Israeli authorities have put 5,000 fragments of the 2,000-year-old ancient Dead Sea scrolls online, announced a joint Israel Antiquities Authority-Google news conference Tuesday in Jerusalem.
“The digital library contains the Book of Deuteronomy, which includes the second listing of the Ten Commandments, and a portion of the first chapter of the Book of Genesis, dated to the first century B.C.,” stated MSNBC.
"The scrolls were found in 1947 by a Bedouin shepherd near the ancient ascetic community of Qumran; some 2,000 years had elapsed from the time the pottery jugs containing the scrolls were placed in cool Judean Desert caves, until their chance rediscovery, " stated Israel Hi-Tech.
Milwaukee Express states that the shepherd boy had tossed a stone into a desert cave, located near the Dead Sea approximately 1946 to 1947. The stone hit something, sounding like shattered pottery, which caused the boy to investigate. He found one of eleven caves near the Qumran ruins, a storehouse for the oldest surviving texts of the Hebrew Bible - written on parchment and papyrus in Hebrew, Aramaic and some Greek.
Further writings would "cast new light on the diverse beliefs of the ancient Near East that would coalesce into the three major monotheisms—Judaism, Christianity and Islam." The find of the Dead Sea Scrolls would become the most archaeological discover since the discovery of King Tut's tomb.
Sixty years after the discovery of the Dead Sea Rolls, the overseers of the celebrated manuscripts are allowing the scrolls to be available for public viewing through the Internet. This is the same small circle of five scholarly conservators who were condemned for dominating the scrolls from the moment they were found.
More than 15,000 Dead Sea Scrolls were found and then pieced together into readable manuscripts by scholars.
However, last year Google partnered with the Israel Museum to put five of the dead sea scrolls online, using technology developed by NASA. UPI reports that the library consists of “over tens of thousands of fragments of the Dead Sea Scrolls in high resolution photographed with a special camera based on NASA technology.” The technology used was developed by retired NASA scientist Dr. Greg Bearman. "High-tech cameras using infrared photography are now being used to uncover sections of the 2,000-year-old scrolls that have faded over the centuries and become indecipherable."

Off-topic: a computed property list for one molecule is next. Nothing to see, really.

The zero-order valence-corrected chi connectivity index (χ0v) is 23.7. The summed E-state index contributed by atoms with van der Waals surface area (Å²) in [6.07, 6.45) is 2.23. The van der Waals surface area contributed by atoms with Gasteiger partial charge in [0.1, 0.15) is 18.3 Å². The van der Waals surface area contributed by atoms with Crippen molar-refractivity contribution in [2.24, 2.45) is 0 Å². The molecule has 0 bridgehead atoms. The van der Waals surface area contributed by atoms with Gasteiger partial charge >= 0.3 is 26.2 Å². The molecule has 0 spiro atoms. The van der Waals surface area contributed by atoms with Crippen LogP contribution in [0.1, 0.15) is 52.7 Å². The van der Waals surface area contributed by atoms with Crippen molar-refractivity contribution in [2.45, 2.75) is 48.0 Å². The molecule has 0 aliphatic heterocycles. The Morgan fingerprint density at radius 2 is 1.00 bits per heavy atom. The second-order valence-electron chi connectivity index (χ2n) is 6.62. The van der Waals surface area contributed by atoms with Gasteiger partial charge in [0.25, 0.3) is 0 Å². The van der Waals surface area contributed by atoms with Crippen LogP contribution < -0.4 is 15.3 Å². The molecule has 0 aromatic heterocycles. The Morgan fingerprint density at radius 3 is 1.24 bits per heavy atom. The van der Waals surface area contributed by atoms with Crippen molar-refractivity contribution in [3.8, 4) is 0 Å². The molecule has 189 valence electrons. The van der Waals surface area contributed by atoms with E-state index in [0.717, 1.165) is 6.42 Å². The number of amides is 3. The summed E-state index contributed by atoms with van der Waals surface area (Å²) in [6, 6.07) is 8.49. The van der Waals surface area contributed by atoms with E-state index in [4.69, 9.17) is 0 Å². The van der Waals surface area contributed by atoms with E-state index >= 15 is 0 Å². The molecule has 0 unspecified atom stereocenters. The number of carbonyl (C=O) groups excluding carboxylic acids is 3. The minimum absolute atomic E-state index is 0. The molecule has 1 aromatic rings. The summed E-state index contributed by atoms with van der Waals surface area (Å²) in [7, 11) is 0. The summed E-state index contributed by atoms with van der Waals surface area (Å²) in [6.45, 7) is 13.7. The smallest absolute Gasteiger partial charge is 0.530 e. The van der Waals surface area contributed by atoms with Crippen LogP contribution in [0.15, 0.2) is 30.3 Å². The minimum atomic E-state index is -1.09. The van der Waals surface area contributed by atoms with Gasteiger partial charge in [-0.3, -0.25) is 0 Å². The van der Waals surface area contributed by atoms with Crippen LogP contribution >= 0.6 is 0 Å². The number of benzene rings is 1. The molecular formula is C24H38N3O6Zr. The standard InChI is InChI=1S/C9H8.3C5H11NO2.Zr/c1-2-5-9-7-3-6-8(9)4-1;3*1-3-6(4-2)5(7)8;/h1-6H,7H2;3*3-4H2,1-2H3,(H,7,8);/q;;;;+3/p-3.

According to JSpace, the Dead Sea Scrolls were "discovered between 1947 and 1956, the scrolls, which are written in Hebrew, Greek, and Aramic, are considered among the greatest archeological discoveries of the 20th century."
The Old Testament itself claims to be the Word of God, with its some 3,800 statement like: “thus says the Lord, now the Lord spoke, He was commanded to write in a book what the Lord had told him, The Lord Said, The Word which came to…, The Word of the Lord came expressly to…etc”
Dead Sea Scrolls, Israel Museum
An Israel Museum worker points at the word 'Jerusalem' written in a part of the Isaiah Scroll, one of the Dead Sea Scrolls, inside the vault of the Shrine of the Book building at the Israel Museum in Jerusalem.
The fragility of the scrolls presents unique challenges for curators. “You have to rotate them. You can’t keep them out longer than three months,” Lupton explains. “Light can do irrevocable damage. You have to limit the level of lighting and the time of exposure. If a fragment is on exhibit for three months, it will then have to rest for a few years.”